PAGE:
Ugh. NZ Retirement Age Comes up for Discussion… Again

New Zealand Prime Minister Bill English got into a spot of trouble over the past few days when he stuffed up some television interviews with a non-committal approach towards the retirement age*. In what comes across as an act of political desperation, English announced that he would pass legislation post-election to implement a rise in the retirement age from 65 to 67 in 2037. I have some misgivings about the policy. It is weak. The retirement age is political poison, English attempts to minimise the blow by putting it ahead so far away. It indicates that he has no confidence in his ability to lead this issue (to be fair, I also have no confidence in his ability too).

Here is my position on the retirement age. It should stay at 65. Here are some reasons:

  • Automation. As a society, increasing amount of work can be performed without human involvement. A low-ish eligibility for superannuation will incentivise older workers to retire, creating opportunities for younger people.
  • Ageism. Talk to anyone who has lost their job who is over-50. They’ll tell you it’s tough to find more work. From territorial management types who don’t want to be shown up by more capable and experienced staff to crude assumptions about one’s digital proficiency, there are a lot of barriers to re-employment for older people. Pushing up the retirement age just exacerbates this issue. Whats the point of keeping 60-somethings miserable while giving them unemployment payments? Just give them super instead.
  • Social contract. Simply put: pay your taxes now, which we’ll use to support others now and we’ll see that you get the same support when you retire. Of course, the social contract has already been violated with GST, student loans, previous rises in the eligibility age, tax cuts for the wealthy. The answer is to restore the social contract, not to keep breaking it.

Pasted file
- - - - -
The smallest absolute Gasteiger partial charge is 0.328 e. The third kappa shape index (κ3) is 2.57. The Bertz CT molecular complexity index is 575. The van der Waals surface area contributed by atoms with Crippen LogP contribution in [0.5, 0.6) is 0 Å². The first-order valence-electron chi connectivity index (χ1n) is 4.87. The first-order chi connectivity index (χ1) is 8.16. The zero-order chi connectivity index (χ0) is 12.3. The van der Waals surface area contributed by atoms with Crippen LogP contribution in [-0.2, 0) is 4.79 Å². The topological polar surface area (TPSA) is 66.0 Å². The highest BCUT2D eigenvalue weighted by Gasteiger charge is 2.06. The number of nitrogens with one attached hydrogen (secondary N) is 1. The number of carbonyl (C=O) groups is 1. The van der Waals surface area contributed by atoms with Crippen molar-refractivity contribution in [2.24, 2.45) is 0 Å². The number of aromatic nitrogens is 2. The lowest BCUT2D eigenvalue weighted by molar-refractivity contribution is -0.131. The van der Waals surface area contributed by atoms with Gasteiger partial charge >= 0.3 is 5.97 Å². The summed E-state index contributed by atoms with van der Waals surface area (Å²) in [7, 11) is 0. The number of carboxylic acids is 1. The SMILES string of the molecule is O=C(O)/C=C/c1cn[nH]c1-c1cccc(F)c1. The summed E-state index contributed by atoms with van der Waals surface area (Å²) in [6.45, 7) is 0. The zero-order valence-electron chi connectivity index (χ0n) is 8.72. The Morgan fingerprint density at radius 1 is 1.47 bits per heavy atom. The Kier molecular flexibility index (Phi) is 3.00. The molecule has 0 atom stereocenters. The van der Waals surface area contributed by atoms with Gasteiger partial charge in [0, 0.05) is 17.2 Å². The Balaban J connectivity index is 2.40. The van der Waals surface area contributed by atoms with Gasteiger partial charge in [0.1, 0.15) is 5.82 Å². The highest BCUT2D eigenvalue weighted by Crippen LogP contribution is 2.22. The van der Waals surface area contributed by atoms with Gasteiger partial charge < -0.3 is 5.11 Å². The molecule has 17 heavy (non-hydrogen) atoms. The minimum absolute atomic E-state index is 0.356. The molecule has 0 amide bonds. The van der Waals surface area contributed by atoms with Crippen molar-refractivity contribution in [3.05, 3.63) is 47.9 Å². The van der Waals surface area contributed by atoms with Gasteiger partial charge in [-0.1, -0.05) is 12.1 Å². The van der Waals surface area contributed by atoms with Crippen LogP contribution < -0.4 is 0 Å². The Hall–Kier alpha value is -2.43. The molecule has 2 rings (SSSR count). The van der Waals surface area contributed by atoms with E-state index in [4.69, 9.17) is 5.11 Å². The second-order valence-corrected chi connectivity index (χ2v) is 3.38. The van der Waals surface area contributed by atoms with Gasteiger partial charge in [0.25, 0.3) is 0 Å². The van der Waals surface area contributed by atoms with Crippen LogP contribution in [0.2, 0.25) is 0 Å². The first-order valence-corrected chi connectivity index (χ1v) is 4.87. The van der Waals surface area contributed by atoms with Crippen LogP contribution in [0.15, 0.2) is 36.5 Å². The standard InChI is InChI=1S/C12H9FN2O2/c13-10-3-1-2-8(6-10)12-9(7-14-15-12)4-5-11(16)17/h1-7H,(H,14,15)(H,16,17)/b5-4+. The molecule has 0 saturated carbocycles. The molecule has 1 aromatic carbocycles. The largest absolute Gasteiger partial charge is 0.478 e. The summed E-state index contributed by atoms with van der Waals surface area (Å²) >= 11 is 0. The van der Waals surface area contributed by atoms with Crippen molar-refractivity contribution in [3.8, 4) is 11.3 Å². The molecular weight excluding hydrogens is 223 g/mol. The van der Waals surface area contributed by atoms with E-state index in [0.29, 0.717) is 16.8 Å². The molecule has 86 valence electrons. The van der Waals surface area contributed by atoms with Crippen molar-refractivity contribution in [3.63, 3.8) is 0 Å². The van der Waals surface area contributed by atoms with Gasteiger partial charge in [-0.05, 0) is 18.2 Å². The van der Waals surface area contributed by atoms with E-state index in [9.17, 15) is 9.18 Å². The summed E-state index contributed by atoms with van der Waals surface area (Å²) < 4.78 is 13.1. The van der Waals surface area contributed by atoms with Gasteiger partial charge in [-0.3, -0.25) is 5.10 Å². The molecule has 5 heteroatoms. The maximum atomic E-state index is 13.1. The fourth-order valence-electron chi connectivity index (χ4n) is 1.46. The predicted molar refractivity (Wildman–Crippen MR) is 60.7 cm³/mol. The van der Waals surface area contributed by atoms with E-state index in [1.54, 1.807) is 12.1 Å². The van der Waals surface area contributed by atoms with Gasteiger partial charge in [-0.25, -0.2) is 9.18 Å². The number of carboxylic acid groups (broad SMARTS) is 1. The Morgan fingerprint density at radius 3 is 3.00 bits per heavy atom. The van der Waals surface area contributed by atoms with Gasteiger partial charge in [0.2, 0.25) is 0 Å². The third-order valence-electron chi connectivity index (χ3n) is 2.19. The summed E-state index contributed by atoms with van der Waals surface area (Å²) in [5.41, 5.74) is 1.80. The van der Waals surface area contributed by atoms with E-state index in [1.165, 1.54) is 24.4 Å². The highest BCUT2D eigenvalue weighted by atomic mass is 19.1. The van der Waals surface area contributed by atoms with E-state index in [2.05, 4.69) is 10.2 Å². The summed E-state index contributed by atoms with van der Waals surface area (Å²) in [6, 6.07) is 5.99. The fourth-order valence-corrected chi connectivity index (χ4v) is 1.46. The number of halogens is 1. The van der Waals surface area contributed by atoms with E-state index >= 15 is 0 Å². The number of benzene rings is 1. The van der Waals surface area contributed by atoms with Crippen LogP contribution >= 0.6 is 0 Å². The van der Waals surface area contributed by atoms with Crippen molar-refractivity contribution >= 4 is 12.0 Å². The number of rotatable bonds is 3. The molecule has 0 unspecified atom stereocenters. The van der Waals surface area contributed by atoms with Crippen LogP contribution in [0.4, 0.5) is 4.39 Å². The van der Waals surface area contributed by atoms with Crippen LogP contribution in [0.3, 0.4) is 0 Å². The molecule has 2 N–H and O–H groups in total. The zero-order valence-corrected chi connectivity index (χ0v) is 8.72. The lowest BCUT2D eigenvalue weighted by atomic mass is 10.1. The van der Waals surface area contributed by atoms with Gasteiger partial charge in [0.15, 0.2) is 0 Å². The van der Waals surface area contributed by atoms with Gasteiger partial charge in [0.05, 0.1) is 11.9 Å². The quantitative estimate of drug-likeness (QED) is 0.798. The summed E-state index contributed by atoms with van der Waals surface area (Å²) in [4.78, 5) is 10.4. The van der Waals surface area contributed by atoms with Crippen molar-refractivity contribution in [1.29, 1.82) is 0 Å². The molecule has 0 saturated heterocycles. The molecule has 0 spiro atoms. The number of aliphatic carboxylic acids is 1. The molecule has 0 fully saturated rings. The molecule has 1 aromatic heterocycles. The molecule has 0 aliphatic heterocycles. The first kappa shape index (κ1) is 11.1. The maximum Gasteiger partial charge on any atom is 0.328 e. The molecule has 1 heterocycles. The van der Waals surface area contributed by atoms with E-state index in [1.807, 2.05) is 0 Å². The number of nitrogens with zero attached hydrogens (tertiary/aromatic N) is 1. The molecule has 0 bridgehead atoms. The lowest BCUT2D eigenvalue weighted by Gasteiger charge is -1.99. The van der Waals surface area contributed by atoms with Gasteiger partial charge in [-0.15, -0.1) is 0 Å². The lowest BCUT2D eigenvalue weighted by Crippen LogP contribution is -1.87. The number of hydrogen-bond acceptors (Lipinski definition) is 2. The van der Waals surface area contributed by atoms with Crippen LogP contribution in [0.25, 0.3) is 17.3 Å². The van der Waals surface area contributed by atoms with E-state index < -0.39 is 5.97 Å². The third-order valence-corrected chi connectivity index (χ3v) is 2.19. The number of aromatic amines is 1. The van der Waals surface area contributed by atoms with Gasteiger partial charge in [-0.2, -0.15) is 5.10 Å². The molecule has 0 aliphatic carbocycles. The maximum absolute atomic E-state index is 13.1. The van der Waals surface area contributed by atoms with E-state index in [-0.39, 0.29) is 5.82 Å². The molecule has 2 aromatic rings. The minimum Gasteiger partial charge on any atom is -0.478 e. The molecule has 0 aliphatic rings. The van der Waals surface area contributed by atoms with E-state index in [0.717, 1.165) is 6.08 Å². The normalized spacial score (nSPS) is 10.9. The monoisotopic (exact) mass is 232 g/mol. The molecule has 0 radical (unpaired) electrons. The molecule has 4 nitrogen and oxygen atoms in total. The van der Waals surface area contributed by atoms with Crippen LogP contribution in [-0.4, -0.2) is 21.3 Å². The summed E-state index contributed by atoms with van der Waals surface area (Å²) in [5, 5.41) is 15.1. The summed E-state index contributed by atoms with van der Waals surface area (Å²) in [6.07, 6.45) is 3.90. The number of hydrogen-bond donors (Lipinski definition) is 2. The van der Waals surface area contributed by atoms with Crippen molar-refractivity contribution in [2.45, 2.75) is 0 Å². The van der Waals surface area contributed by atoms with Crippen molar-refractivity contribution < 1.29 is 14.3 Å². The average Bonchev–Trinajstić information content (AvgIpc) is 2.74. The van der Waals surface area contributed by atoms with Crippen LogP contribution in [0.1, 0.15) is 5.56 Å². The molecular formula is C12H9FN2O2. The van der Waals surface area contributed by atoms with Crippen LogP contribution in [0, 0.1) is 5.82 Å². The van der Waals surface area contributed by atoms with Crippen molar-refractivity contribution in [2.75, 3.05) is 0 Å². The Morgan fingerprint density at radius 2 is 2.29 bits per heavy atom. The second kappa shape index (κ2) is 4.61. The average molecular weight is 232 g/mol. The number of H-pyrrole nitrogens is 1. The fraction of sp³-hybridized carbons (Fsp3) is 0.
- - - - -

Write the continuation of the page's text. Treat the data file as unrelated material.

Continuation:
• One-size doesn’t fit all. All this talk about age increases is framed from a white-centric, managerial class point of view i.e. that of the most privileged in society. The needs of those in manual work or those belonging to ethnic groups with a lower life expectancy (due to structural inequalities in society) are often ignored. On this point, I have warmed to Peter Dunne’s idea of a variable age with adjusted payments. You can read the discussion document here, with a rather amusing foreword by none other than Bill English himself! However, I don’t see the need to reduce payments for those who need to retire earlier because of the nature of their work or because of societal issues beyond the control of individuals.
  • Running out the clock. I once interned at an organisation whose name I won’t reveal. The group leader was in their early 60s and it was clear that they were really just waiting to become eligible for NZ super so that they wouldn’t need to bother turning up to work. Raising the retirement age would mean such people hang around for longer while not doing much work which is harmful to interpersonal dynamics and for business productivity.